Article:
A study by Victoria University of Wellington's Health Services Research Centre explores attitudes and behaviours surrounding women and drink-driving, and the extent to which they have changed over the past decade.
Led by senior researchers Dr Jenny Neale and Dr Gregory Martin from the School of Government, the research combined Dr Martin's expertise in alcohol and drugs with Dr Neale's interest in gender analysis—a lens which Dr Neale says has seldom been applied to drink-driving.
"There's been a lot of media publicity in recent years about women drinking. Although there has been a lot of research and campaigns around drink-driving, in general the focus is on young men and the risk they pose to themselves and others," says Dr Neale.
The Victoria University research assessed various sources of data on drink-driving and found that though the demographic of young men featured most prominently in the statistics, women were still participating in that behaviour—with an increasing proportion of older women driving under the influence.
The proportion of young men driving while intoxicated decreased from 41 percent in 2001 to 33 percent in 2012, whereas the proportion of young women remained relatively stable dropping from 22 to 20 percent in the same period. The number of women aged 65 and over who were driving while intoxicated doubled from 4 to 8 percent.
Dr Neale puts the increase in the older age bracket down to the first of the baby-boomers reaching that demographic and the cohort as a whole having a greater number of women with driving experience than was previously the case for over-65s.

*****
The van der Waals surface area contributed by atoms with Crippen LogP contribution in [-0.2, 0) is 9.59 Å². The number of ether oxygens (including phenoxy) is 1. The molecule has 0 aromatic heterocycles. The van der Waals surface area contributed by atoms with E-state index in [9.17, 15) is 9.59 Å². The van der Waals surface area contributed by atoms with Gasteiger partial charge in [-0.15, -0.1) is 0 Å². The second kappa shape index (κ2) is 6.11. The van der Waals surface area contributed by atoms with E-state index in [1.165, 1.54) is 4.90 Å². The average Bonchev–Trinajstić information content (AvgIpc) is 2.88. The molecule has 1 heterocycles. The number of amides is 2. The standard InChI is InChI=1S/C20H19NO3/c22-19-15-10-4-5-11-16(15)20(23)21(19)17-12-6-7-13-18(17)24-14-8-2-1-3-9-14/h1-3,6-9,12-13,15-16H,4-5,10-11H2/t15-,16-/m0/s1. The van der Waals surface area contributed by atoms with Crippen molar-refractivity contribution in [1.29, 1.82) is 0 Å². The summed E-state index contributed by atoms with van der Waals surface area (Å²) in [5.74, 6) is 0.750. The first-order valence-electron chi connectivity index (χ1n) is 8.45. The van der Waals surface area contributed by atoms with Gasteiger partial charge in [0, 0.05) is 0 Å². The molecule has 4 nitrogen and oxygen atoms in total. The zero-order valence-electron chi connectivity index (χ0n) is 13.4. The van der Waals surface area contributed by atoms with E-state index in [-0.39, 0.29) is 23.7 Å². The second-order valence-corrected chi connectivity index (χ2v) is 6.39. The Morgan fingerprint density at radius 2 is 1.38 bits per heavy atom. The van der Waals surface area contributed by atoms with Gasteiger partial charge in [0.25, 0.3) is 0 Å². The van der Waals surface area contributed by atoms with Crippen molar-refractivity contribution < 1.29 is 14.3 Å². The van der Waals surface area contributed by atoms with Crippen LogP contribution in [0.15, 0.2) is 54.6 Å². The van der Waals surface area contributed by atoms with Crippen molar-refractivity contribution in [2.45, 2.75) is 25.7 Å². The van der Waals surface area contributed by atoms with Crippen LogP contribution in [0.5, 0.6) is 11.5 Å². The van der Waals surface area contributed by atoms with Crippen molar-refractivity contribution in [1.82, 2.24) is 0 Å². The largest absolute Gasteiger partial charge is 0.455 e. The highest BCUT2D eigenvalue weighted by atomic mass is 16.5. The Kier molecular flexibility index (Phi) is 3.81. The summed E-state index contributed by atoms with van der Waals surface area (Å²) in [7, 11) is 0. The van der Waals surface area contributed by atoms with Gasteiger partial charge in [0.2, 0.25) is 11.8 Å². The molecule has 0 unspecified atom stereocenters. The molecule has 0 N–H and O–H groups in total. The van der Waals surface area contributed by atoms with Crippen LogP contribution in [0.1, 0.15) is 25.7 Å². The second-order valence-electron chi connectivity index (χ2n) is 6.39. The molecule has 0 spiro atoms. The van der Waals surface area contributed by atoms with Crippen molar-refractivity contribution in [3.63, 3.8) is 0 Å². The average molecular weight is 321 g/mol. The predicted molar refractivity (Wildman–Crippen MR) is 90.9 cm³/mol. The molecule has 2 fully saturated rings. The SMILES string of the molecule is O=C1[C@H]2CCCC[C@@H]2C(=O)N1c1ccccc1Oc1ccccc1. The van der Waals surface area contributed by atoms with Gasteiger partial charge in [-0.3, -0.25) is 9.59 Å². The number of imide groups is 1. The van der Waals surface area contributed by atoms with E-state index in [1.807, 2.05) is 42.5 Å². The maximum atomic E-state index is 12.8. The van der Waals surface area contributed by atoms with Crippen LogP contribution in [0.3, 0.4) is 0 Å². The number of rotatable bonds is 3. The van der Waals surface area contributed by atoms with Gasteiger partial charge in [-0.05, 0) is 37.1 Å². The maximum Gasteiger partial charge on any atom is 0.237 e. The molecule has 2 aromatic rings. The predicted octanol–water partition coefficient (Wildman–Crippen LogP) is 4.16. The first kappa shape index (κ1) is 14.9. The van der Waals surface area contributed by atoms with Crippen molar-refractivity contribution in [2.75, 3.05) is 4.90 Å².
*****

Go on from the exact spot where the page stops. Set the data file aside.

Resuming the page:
A review of New Zealand's media coverage of incidents of drink-driving over the past decade found an increase in the number of news stories about mothers caught driving over the breath-alcohol limit with children in the car. However, Dr Neale says, incidents involving women were often sensationalised and the statistics for drink-driving in the same period did not match perceptions created by the media.
"Women tend to get a headline signifier when offences are reported in the media, where they are framed as 'mother on way to school', or 'drunk grandmother'. It creates this moral outrage, because it goes against the way in which women are expected to behave.
"There is no specific offence for driving over the limit with children in the car, nor for being on the way to pick them up. Of course, this is not acceptable behaviour but somehow it is seen as worse for women than men in comparable situations."
Despite the way media has been portraying women drink-drivers, Dr Neale says there has not been any systematic attempt to address the behaviour, with advertising campaigns continuing to largely be targeted at young men.
"Some of the older women we interviewed felt that those campaigns did not resonate with them at any way at all."
Dr Martin says women across all age groups who took part in the study noted that drinking in social situations brings challenges.
"Both the older and younger women interviewed noted that if you were with a group of people it was more difficult to monitor what you're drinking. They talked about how, in social situations, your glass is often being continuously filled, making it hard to moderate how much they were drinking."
Dr Martin says the research shows there is a lot more awareness of the dangers of drinking and driving. He believes messages should continue to be aimed at those most at risk of the behaviour "but every now and then there need to be messages targeting younger women in particular".
"You can't assume that a campaign is actually going to hit equally across genders, and that's always worth thinking about."
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The complete report is available online: www.victoria.ac.nz/sog/researc … ng-version-Final.pdf